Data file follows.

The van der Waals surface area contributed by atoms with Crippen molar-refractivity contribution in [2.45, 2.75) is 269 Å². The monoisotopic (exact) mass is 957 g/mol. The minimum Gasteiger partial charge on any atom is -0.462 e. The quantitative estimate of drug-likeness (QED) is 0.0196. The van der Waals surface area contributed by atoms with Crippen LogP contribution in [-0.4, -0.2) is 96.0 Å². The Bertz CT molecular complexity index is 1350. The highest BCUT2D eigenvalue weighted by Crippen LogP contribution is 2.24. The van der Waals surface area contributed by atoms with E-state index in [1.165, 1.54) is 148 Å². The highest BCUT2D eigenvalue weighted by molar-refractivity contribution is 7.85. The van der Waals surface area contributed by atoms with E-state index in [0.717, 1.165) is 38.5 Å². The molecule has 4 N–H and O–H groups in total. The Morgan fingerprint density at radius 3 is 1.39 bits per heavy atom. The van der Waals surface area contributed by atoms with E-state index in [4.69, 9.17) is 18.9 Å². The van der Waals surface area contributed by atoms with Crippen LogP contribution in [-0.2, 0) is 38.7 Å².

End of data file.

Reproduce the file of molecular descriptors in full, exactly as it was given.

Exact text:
The van der Waals surface area contributed by atoms with Crippen molar-refractivity contribution in [2.45, 2.75) is 269 Å². The monoisotopic (exact) mass is 957 g/mol. The minimum Gasteiger partial charge on any atom is -0.462 e. The quantitative estimate of drug-likeness (QED) is 0.0196. The van der Waals surface area contributed by atoms with Crippen LogP contribution in [-0.4, -0.2) is 96.0 Å². The Bertz CT molecular complexity index is 1350. The highest BCUT2D eigenvalue weighted by Crippen LogP contribution is 2.24. The van der Waals surface area contributed by atoms with E-state index in [1.165, 1.54) is 148 Å². The highest BCUT2D eigenvalue weighted by molar-refractivity contribution is 7.85. The van der Waals surface area contributed by atoms with E-state index in [0.717, 1.165) is 38.5 Å². The molecule has 4 N–H and O–H groups in total. The Morgan fingerprint density at radius 3 is 1.39 bits per heavy atom. The van der Waals surface area contributed by atoms with E-state index in [4.69, 9.17) is 18.9 Å². The van der Waals surface area contributed by atoms with Crippen LogP contribution in [-0.2, 0) is 38.7 Å².